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Canon EOS Full Frame for HD
All about using the Canon 1D X, 6D, 5D Mk. IV / Mk. III / Mk. II D-SLR for 4K and HD video recording.


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Old June 3rd, 2009, 03:53 PM   #16
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Nigel
it is the i-Cuff DV code number MTICDV. It's the smallest one I think, and only just fits over the eyepiece of the loup and is as big as the loup itslf. Nice and snug. the velcro tape isn't long enough that wraps around the join but I had some velcro cable ties so I used one of those to lengthen it.

It is more comfortable and like I say, it moves a bit so you can get a good view of the sweet spot.

Avey
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Old June 4th, 2009, 12:27 AM   #17
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Nigel
it is the i-Cuff DV code number MTICDV. It's the smallest one I think, and only just fits over the eyepiece of the loup and is as big as the loup itslf. Nice and snug. the velcro tape isn't long enough that wraps around the join but I had some velcro cable ties so I used one of those to lengthen it.
Thanks, I had been debating between the i-Cuff DV & the larger i-Cuff HD as the former is designed for up to 5.5in circumference whereas the latter is up to 9.5in & the Hoodloupe is just under 6". I am glad to hear that the smaller does fitt as I was concerned that the larger would be too loose. Do you think that the larger version would be too large?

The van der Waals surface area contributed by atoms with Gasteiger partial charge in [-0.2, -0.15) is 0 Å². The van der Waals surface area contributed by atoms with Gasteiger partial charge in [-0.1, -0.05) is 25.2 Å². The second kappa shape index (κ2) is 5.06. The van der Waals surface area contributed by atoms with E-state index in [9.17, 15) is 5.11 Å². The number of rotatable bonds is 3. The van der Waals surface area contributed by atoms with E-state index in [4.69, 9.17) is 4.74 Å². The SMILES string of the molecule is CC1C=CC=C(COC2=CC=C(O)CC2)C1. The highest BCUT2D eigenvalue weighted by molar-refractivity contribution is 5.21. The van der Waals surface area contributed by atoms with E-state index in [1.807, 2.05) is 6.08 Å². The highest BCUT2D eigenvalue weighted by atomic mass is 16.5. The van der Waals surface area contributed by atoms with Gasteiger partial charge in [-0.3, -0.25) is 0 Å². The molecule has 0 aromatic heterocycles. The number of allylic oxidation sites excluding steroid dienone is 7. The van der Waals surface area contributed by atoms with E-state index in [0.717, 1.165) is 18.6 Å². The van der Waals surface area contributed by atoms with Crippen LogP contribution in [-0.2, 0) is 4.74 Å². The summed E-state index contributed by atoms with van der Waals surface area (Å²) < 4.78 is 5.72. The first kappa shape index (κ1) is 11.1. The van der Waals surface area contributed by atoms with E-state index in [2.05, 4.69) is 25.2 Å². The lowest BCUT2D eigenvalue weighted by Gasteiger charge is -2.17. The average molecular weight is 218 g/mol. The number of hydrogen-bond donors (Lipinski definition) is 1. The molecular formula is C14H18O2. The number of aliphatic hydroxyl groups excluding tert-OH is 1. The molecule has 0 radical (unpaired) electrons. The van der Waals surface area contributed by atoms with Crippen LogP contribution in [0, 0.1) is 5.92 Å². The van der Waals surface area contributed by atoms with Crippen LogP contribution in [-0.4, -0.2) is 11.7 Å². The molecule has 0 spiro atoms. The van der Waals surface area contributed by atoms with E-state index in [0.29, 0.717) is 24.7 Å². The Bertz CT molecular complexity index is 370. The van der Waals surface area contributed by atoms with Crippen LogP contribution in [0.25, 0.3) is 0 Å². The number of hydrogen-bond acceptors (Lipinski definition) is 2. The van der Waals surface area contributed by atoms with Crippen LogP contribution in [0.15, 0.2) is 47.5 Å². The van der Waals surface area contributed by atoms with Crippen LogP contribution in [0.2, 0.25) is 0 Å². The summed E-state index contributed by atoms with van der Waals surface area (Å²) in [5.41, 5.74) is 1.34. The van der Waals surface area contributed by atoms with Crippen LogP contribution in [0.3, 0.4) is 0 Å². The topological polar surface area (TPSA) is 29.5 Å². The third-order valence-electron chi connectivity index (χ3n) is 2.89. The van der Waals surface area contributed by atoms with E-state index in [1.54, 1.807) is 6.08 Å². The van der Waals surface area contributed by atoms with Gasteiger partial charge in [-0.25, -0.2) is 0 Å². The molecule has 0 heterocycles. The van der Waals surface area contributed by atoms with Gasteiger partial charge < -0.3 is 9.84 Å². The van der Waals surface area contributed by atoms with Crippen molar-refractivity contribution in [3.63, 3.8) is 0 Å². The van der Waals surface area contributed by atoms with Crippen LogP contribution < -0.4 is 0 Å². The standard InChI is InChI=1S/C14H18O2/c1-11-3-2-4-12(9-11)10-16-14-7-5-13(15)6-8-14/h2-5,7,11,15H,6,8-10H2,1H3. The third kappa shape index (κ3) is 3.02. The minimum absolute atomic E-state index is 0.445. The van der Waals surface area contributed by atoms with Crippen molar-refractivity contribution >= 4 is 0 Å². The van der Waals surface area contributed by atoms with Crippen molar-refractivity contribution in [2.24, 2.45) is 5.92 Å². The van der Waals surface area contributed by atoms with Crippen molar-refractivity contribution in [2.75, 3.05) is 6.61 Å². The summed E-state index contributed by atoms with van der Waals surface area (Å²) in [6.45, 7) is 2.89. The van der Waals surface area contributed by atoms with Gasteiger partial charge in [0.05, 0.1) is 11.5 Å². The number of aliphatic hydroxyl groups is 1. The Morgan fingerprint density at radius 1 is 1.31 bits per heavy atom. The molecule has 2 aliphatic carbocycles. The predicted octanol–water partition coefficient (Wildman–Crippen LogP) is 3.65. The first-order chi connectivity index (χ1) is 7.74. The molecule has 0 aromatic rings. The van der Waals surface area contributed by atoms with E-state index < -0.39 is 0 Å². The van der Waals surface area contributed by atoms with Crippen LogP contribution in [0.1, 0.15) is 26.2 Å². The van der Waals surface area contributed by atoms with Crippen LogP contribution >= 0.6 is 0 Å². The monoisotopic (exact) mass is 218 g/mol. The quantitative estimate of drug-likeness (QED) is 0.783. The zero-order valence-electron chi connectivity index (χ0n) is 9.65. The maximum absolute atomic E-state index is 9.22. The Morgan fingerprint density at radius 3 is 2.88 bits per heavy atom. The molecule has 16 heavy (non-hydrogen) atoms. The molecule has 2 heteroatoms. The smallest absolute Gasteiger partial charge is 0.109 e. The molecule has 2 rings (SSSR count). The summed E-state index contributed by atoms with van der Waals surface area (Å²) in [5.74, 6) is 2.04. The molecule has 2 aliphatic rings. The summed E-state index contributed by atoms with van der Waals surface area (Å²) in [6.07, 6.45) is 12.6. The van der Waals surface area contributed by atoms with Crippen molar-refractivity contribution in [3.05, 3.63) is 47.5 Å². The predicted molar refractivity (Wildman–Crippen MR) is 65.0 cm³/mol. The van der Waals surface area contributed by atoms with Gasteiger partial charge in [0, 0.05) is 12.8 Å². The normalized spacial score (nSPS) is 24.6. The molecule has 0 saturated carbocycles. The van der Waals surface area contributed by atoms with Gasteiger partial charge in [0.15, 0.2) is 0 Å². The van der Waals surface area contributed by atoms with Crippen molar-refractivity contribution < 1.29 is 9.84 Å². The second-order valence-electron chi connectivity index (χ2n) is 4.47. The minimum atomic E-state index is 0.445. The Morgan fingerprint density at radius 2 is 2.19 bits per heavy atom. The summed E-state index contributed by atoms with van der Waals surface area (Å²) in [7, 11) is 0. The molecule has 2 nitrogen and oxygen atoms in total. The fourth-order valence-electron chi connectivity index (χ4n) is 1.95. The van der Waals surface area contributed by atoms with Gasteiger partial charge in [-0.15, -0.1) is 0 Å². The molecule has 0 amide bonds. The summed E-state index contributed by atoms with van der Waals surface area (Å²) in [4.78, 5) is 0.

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Old June 4th, 2009, 04:19 AM   #18
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I think it might be too large. The thing itself is as large as the hoodloup which surprised me, but after a bit of jiggling, i got the stitched bits over the eyepiece and it now fits snug.

Here's a blurry shot from the iPhone, I just pulled away the velcro tape to show you. Hope this helps.
As I mentioned the velcro tape supplied isn't long enough and you have to add a piece of your own. If you got the larger iCuff, then there might be too much material at the area you can see here where the material is wrinkled. This might mean it would be harder to move the cuff around (by pressing your head against it), to get the best viewing position. It's quite stiff material.

Avey
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Old June 4th, 2009, 05:57 AM   #19
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Hey Dan,How you getting on with the new Loup?

Is it MUCH better than the Hoodman?

Avey
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Old June 4th, 2009, 11:15 AM   #20
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My question is regarding the new Beachtek ? Is it working as advertized ?
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Old June 4th, 2009, 11:42 AM   #21
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My question is regarding the new Beachtek ? Is it working as advertized ?
I'm curious about this also.
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Old June 11th, 2009, 12:29 AM   #22
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Important note regarding the DXA-5D XLR Adapter for the Canon 5D Mark II

Taken From email:

Important note regarding the DXA-5D XLR Adapter for the Canon 5D Mark II